Loved and appreciated worldwide, Italian cuisine is all about quality rather than quantity. Emphasising on the simplicity and minimalism, this exquisite cuisine uses three to four ingredients to create soul-satisfying dishes. Synonymous to excellence and
Loved and appreciated worldwide, Italian cuisine is all about quality rather than quantity. Emphasising on the simplicity and minimalism, this exquisite cuisine uses three to four ingredients to create soul-satisfying dishes. Synonymous to excellence and authenticity, this meal is also one of the most imitated worldwide even if the responses are not welcomed.
The history of Italian cuisine starts with the country being separated; the cuisine traces back to the 4th century BCE. At that time, food and culture were important; conquerors and high-profile chefs influenced the development of this gem. Basically, Italian food began to form after the fall of the Roman Empire, where different cities formed their traditions concerning food. Mainly regional cuisine such as Milan is known for risottos, Naples is known for pizzas and spaghettis and Bologna is for tortellini and national food being Ragu alla Bolognese.
The foundation of Italian cooking is based on the availability of local ingredients and most especially to those native to the regions. Whether it is from the plentiful seafood from the endless coastlines or the heavier meats and cheeses from the mountains, the old method of preserving food is kept intact even today. Italian food is always wine-centric and rich in diversity of its regions even in terms of climate, terrain and traditions. Each region is known to offer something that is different from the other regions.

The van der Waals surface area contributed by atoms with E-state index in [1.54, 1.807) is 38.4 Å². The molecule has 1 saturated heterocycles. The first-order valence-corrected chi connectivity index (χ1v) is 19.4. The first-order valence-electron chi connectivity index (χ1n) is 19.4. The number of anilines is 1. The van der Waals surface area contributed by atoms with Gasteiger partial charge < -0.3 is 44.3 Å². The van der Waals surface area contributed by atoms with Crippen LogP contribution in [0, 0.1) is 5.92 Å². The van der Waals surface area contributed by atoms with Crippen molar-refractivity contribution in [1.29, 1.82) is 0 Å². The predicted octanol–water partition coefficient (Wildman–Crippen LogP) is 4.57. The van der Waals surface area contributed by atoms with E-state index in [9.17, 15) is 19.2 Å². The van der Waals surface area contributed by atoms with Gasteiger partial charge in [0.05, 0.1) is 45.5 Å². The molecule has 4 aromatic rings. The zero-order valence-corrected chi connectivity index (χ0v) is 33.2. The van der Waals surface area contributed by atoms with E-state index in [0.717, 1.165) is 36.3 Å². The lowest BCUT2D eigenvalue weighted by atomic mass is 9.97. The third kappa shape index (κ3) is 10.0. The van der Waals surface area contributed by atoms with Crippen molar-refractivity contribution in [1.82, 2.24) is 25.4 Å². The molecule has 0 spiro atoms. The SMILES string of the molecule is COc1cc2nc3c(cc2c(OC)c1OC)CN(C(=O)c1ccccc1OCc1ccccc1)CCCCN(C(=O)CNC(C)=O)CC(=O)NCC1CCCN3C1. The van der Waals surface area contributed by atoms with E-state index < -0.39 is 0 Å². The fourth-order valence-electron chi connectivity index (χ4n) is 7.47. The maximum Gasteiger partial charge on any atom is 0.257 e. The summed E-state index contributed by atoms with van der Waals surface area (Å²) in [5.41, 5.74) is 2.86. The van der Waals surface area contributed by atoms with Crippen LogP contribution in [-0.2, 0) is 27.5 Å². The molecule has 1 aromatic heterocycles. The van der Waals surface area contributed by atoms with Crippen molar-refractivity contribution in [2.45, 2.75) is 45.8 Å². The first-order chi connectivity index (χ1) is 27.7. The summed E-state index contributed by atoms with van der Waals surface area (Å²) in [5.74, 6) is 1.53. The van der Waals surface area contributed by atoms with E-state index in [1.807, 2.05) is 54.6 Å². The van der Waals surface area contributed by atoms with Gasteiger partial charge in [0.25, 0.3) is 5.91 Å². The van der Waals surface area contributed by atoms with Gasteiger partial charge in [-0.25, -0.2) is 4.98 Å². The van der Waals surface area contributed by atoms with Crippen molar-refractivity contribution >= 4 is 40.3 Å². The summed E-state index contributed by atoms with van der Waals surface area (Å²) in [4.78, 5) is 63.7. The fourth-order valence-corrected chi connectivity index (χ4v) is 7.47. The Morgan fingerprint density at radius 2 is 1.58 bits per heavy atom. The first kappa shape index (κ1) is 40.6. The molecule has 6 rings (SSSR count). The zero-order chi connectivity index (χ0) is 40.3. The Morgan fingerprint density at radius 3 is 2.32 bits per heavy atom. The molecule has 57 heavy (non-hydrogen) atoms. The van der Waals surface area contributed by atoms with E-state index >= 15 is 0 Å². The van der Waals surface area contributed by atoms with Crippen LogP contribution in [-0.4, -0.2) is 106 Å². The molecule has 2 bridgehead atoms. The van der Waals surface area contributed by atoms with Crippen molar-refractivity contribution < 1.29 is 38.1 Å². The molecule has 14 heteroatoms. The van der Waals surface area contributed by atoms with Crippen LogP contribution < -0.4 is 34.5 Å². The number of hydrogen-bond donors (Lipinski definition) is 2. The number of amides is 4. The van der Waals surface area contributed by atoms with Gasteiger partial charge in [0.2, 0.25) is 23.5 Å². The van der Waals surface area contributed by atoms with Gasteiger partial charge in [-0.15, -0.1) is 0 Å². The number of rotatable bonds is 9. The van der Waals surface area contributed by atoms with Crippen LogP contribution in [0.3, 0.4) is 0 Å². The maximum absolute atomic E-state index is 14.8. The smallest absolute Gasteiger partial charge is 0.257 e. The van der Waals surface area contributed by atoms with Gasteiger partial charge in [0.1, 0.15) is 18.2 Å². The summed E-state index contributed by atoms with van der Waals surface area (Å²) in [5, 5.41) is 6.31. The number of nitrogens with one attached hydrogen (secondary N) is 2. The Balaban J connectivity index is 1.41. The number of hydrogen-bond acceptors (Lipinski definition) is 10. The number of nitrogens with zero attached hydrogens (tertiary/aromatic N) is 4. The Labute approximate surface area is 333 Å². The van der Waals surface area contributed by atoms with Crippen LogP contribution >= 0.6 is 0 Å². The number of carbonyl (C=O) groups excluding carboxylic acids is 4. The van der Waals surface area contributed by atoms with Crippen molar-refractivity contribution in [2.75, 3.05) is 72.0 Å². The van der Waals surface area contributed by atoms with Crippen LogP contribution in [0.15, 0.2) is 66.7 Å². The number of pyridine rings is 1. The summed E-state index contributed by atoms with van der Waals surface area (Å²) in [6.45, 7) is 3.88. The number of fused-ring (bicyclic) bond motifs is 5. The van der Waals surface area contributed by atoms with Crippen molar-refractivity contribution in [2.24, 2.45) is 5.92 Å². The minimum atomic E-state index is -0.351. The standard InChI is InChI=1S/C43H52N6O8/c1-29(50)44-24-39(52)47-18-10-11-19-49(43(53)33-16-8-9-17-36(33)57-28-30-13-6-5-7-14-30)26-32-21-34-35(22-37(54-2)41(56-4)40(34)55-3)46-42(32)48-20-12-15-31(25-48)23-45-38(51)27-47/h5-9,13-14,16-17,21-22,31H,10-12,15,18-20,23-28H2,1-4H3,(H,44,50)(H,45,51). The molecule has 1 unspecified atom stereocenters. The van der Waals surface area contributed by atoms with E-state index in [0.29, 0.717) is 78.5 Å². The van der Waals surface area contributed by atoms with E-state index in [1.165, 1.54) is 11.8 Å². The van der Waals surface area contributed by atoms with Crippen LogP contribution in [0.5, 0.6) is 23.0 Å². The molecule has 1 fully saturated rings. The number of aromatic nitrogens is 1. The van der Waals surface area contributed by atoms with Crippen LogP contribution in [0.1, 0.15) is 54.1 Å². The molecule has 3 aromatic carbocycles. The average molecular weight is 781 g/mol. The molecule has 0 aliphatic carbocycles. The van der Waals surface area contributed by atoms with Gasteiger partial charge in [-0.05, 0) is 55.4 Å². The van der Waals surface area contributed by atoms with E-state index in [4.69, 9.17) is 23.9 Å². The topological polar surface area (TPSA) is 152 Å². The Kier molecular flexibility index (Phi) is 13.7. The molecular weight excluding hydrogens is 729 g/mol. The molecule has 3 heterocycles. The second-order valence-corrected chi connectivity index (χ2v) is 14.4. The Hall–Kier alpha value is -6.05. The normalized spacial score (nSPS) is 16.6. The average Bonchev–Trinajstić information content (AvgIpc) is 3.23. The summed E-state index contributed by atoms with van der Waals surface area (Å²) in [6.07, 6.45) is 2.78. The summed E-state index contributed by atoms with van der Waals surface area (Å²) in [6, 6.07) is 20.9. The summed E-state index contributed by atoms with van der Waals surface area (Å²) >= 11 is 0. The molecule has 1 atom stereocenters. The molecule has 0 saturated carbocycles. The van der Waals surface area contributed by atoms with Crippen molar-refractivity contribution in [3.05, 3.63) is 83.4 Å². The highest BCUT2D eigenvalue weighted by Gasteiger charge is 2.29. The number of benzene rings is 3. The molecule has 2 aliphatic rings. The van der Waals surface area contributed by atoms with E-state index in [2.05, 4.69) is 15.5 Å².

The Roman empire was known for having lavish feasts that included elaborate dishes and copious amounts of wine. They were known to do everything in excess. Brought from the conquered lands, the Roman culinary style was a fusion of different flavours, such as the Middle Eastern spices, grains from Northern Africa, fish from the Mediterranean that dominated the Roman tables. The three became a staple of the Roman diet along with the ample availability of wine, olive oil and grain.
The Barbarian tribes introduced their flavours with butter and beer. Christianity influenced the views on acceptable behaviour and food consumption as the church had strict rules when it came to meat, associating it with sin and immorality.
With the rest of the peninsula under the rule of the Catholic Church, Sicily was on a different path. Arab Conquerors invaded the city and people became exposed to different influences. The Sicilians started to include exotic spices, dried fruits and dried pasta in their diet. It is surprising to know that Arabic rulers were the ones who brought pasta, a staple in their diet back home, to Italy and Italians turned it into art!
Thus, pasta made way through the land and into Europe.
Find the authentic cuisine at Pomodoro Sardo in Sorrento, Victoria! Call them at (03) 9663 8006 or visit their website, they have a wide variety of delicious food that will please your palate.